Connecticut researchers found no pesticides in lobsters collected in Long Island Sound in late 2014. But Crismale, out of the business for four years and helping to run his wife’s restaurant, Lobster Shack in Branford, sticks to the hypothesis, even in the face of science.
“The warming stuff is a lot of baloney,” he said. “All that is is another scientist looking for a grant.”
Crismale said it’s a shame that lobstering, often a multigenerational enterprise in New England, is reaching its end in Connecticut. He used to bring his daughters out fishing with him, but they’ve grown up to be a lawyer and a teacher, and another generation isn’t taking their place.
“I’m never going to be able to take a grandchild out on my boat,” Crismale said. “And some of the other fishermen were second and third-generation fishermen. And they lost all that.”
Connecticut’s lobster fishery, based on Long Island Sound, has been hit especially hard by warming water and has been reduced to nearly nothing.
A power plant on the sound recorded more than 75 days with an average water temperature above 68 degrees Fahrenheit in each of the years 2012, 2013 and 2014, according to a regulatory board’s report. Between 1976 and 2010, that happened only twice. Lobsters prefer temperatures in the high 50s and low 60s.
There were nearly 300 lobstermen in Connecticut in 1999, and now there are maybe a dozen full-timers left.
Some in the Rhode Island lobster fishery said it’s still possible to make a living in the business.
Greg Mataronas, the president of the Rhode Island Lobstermen’s Association, who fishes out of Little Compton, said regulations and territoriality prevent members of the state’s fleet from moving to more fertile grounds. But the few remaining lobstermen in Rhode Island are still able to pull lobsters from the state’s waters, he said.
There’s a real disconnect between what the guys are seeing on the water and what the scientists are saying.”
— Greg Mataronas, president of the Rhode Island Lobstermen’s Association
Bradfield isn’t buying it. He is glad he left the business, as painful as it was to leave a piece of his identity behind.
“There’s a saying: Behind every successful fisherman is a wife with a good job,” he said. “You go down to the State Pier in Rhode Island now, guys hate what they’re doing right now.”
David Goethel has spent most of his life fishing for New England cod, and he doesn’t want to stop now.
“I could catch the entire quota for the Gulf of Maine in eight days,” Goethel said in a bit of bravado he swears is not an exaggeration. “I wouldn’t break a sweat doing it.”
Fishing is in Goethel’s blood. He paid his way through Boston University by taking thrill-seekers out on “party boat” fishing trips in Boston Harbor and segued into commercial cod fishing in 1982.
Today, he operates a trawler that leaves from New Hampshire, its nets scouring the Gulf of Maine for fish. But the catch these days is different — with the cod in jeopardy and quotas that limit his ability to catch them at all-time lows, cod fishermen like Goethel try to eke out a living by supplementing cod with just about anything else they can catch.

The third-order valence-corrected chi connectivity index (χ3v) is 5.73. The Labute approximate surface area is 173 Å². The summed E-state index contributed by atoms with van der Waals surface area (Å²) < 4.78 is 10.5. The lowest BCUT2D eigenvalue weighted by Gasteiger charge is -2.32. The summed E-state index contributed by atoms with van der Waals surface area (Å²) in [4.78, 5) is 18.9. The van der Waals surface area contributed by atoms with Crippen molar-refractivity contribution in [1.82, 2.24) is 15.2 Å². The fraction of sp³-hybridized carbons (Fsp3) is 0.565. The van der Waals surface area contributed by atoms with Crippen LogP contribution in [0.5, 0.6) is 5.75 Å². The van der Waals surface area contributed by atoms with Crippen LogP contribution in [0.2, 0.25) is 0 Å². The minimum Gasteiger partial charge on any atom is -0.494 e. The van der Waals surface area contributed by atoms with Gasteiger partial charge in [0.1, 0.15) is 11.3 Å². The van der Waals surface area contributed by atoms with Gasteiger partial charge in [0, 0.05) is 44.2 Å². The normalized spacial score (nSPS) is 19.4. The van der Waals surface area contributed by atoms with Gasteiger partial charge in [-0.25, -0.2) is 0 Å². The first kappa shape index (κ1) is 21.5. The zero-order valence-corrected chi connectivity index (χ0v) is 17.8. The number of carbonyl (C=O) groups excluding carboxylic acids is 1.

Goethel is making much less money. In the 1980s and ’90s, he could bring in $120,000 in a year, but is now making about $60,000, without subtracting a health insurance bill over $27,000. He and his wife, who is up every day at 4 a.m. for a far-flung teaching job, haven’t taken a vacation in three years.
Retirement isn’t in the cards for the 62-year-old Goethel — at least, not soon.
“My wife is working far more than she used to,” he said. “I have to work more to make less.”
The challenges climate change have brought to commercial fishing are perhaps most noticeable in New England’s cod fishery, which has dwindled from more than 1,200 boats in the 1980s to only a few dozen today. In that time, the catch of cod has also plummeted, from more than 117 million pounds in 1980 to just over 5 million in 2014.
Most consumers haven’t noticed the collapse, with cod still readily available at restaurants and markets because of foreign sources like Iceland and Norway.
Scientists said late last year that the impact of climate change on Atlantic cod might be worse than previously thought. Fishermen pursue the fish in the Gulf of Maine and, farther off New England, the shallows of Georges Bank, both of which have experienced dramatic temperature rise. Around 2004, the gulf began warming about 10 times faster than previously.
“This is what global warming looks like in the Gulf of Maine,” said Andrew Pershing, a Maine-based marine scientist who co-authored the paper last year in the journal Science.
Goethel, also a marine scientist and a former member of a regional regulatory board, doesn’t bemoan the ocean’s changing temperature as much as the rules he must play by. Because of the tight quotas, he must avoid fishing around areas where cod live, he said. That is because cod are a “choke species,” and when fishermen reach their quota for cod they aren’t allowed to pursue other fish.